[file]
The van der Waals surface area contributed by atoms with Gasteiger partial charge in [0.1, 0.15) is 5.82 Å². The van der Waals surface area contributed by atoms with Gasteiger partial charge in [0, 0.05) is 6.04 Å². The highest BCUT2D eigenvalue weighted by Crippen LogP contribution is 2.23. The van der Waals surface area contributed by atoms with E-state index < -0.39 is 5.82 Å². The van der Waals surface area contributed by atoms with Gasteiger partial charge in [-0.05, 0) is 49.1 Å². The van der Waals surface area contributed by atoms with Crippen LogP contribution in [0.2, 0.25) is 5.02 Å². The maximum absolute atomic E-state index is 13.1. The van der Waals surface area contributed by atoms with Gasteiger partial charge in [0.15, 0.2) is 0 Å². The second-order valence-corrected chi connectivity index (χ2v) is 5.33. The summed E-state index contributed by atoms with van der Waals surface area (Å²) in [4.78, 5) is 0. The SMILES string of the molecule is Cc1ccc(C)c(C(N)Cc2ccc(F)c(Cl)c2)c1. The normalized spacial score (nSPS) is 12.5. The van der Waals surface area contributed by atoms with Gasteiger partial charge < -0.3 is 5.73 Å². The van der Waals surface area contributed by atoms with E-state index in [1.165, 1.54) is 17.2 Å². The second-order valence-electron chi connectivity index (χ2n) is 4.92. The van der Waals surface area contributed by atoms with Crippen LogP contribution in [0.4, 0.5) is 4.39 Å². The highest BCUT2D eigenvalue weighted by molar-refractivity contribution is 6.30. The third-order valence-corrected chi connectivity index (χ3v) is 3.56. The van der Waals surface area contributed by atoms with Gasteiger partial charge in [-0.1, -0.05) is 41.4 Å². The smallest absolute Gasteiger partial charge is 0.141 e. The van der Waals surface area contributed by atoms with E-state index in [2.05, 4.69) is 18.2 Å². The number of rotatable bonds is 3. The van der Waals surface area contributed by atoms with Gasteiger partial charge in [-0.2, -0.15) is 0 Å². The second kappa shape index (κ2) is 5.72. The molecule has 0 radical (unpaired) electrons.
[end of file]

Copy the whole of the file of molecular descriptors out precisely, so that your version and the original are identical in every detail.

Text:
The van der Waals surface area contributed by atoms with Gasteiger partial charge in [0.1, 0.15) is 5.82 Å². The van der Waals surface area contributed by atoms with Gasteiger partial charge in [0, 0.05) is 6.04 Å². The highest BCUT2D eigenvalue weighted by Crippen LogP contribution is 2.23. The van der Waals surface area contributed by atoms with E-state index < -0.39 is 5.82 Å². The van der Waals surface area contributed by atoms with Gasteiger partial charge in [-0.05, 0) is 49.1 Å². The van der Waals surface area contributed by atoms with Crippen LogP contribution in [0.2, 0.25) is 5.02 Å². The maximum absolute atomic E-state index is 13.1. The van der Waals surface area contributed by atoms with Gasteiger partial charge in [0.15, 0.2) is 0 Å². The second-order valence-corrected chi connectivity index (χ2v) is 5.33. The summed E-state index contributed by atoms with van der Waals surface area (Å²) in [4.78, 5) is 0. The SMILES string of the molecule is Cc1ccc(C)c(C(N)Cc2ccc(F)c(Cl)c2)c1. The normalized spacial score (nSPS) is 12.5. The van der Waals surface area contributed by atoms with Gasteiger partial charge < -0.3 is 5.73 Å². The van der Waals surface area contributed by atoms with E-state index in [1.165, 1.54) is 17.2 Å². The second-order valence-electron chi connectivity index (χ2n) is 4.92. The van der Waals surface area contributed by atoms with Crippen LogP contribution in [0.4, 0.5) is 4.39 Å². The highest BCUT2D eigenvalue weighted by molar-refractivity contribution is 6.30. The third-order valence-corrected chi connectivity index (χ3v) is 3.56. The van der Waals surface area contributed by atoms with Gasteiger partial charge in [-0.1, -0.05) is 41.4 Å². The smallest absolute Gasteiger partial charge is 0.141 e. The van der Waals surface area contributed by atoms with E-state index in [2.05, 4.69) is 18.2 Å². The number of rotatable bonds is 3. The van der Waals surface area contributed by atoms with Gasteiger partial charge in [-0.2, -0.15) is 0 Å². The second kappa shape index (κ2) is 5.72. The molecule has 0 radical (unpaired) electrons.